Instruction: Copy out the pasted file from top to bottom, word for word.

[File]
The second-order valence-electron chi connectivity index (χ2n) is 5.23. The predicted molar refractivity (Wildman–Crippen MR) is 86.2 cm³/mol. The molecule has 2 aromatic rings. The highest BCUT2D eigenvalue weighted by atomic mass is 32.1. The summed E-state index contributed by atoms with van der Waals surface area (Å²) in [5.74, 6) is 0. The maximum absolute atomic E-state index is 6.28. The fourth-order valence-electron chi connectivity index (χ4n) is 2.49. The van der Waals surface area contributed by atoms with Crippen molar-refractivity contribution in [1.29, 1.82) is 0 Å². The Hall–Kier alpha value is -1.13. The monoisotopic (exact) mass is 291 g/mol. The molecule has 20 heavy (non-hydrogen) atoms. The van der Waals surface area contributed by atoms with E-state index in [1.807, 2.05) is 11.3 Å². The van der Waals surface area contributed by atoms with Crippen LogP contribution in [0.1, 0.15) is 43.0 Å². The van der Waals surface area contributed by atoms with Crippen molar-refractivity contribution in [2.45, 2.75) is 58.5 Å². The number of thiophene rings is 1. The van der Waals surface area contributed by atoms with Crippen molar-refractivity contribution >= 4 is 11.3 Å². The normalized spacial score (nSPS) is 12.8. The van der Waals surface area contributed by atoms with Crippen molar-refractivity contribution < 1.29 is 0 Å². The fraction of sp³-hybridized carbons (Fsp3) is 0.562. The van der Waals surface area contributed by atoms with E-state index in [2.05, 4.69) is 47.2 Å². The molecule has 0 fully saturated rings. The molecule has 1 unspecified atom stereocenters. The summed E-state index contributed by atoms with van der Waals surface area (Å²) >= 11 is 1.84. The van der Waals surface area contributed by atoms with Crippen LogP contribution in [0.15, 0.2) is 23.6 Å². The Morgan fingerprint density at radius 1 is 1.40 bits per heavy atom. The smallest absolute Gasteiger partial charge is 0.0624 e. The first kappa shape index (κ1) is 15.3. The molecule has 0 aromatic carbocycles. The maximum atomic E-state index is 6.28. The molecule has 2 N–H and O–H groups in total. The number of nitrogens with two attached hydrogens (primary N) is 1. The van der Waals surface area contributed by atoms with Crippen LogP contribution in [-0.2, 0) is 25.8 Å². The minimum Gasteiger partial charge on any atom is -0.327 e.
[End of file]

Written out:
The second-order valence-electron chi connectivity index (χ2n) is 5.23. The predicted molar refractivity (Wildman–Crippen MR) is 86.2 cm³/mol. The molecule has 2 aromatic rings. The highest BCUT2D eigenvalue weighted by atomic mass is 32.1. The summed E-state index contributed by atoms with van der Waals surface area (Å²) in [5.74, 6) is 0. The maximum absolute atomic E-state index is 6.28. The fourth-order valence-electron chi connectivity index (χ4n) is 2.49. The van der Waals surface area contributed by atoms with Crippen molar-refractivity contribution in [1.29, 1.82) is 0 Å². The Hall–Kier alpha value is -1.13. The monoisotopic (exact) mass is 291 g/mol. The molecule has 20 heavy (non-hydrogen) atoms. The van der Waals surface area contributed by atoms with E-state index in [1.807, 2.05) is 11.3 Å². The van der Waals surface area contributed by atoms with Crippen LogP contribution in [0.1, 0.15) is 43.0 Å². The van der Waals surface area contributed by atoms with Crippen molar-refractivity contribution in [2.45, 2.75) is 58.5 Å². The number of thiophene rings is 1. The van der Waals surface area contributed by atoms with Crippen molar-refractivity contribution >= 4 is 11.3 Å². The normalized spacial score (nSPS) is 12.8. The van der Waals surface area contributed by atoms with Crippen molar-refractivity contribution < 1.29 is 0 Å². The fraction of sp³-hybridized carbons (Fsp3) is 0.562. The van der Waals surface area contributed by atoms with E-state index in [2.05, 4.69) is 47.2 Å². The molecule has 0 fully saturated rings. The molecule has 1 unspecified atom stereocenters. The summed E-state index contributed by atoms with van der Waals surface area (Å²) >= 11 is 1.84. The van der Waals surface area contributed by atoms with Crippen LogP contribution in [0.15, 0.2) is 23.6 Å². The Morgan fingerprint density at radius 1 is 1.40 bits per heavy atom. The smallest absolute Gasteiger partial charge is 0.0624 e. The first kappa shape index (κ1) is 15.3. The molecule has 0 aromatic carbocycles. The maximum atomic E-state index is 6.28. The molecule has 2 N–H and O–H groups in total. The number of nitrogens with two attached hydrogens (primary N) is 1. The van der Waals surface area contributed by atoms with Crippen LogP contribution in [-0.2, 0) is 25.8 Å². The minimum Gasteiger partial charge on any atom is -0.327 e.